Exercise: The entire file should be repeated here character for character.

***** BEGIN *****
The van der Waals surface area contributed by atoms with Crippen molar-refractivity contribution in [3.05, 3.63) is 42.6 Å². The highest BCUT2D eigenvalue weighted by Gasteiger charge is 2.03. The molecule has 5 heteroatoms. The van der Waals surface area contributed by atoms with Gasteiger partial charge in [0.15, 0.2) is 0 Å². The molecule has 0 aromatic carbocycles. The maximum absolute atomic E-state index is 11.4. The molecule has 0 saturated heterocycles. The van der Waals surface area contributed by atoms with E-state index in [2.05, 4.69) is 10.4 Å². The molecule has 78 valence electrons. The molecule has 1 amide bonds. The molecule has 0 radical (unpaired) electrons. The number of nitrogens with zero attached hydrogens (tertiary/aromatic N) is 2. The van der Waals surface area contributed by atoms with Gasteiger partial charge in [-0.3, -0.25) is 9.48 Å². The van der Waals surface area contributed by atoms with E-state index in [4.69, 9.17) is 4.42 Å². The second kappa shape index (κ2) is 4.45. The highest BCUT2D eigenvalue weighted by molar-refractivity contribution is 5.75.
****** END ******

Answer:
The van der Waals surface area contributed by atoms with Crippen molar-refractivity contribution in [3.05, 3.63) is 42.6 Å². The highest BCUT2D eigenvalue weighted by Gasteiger charge is 2.03. The molecule has 5 heteroatoms. The van der Waals surface area contributed by atoms with Gasteiger partial charge in [0.15, 0.2) is 0 Å². The molecule has 0 aromatic carbocycles. The maximum absolute atomic E-state index is 11.4. The molecule has 0 saturated heterocycles. The van der Waals surface area contributed by atoms with E-state index in [2.05, 4.69) is 10.4 Å². The molecule has 78 valence electrons. The molecule has 1 amide bonds. The molecule has 0 radical (unpaired) electrons. The number of nitrogens with zero attached hydrogens (tertiary/aromatic N) is 2. The van der Waals surface area contributed by atoms with Gasteiger partial charge in [-0.3, -0.25) is 9.48 Å². The van der Waals surface area contributed by atoms with E-state index in [4.69, 9.17) is 4.42 Å². The second kappa shape index (κ2) is 4.45. The highest BCUT2D eigenvalue weighted by molar-refractivity contribution is 5.75.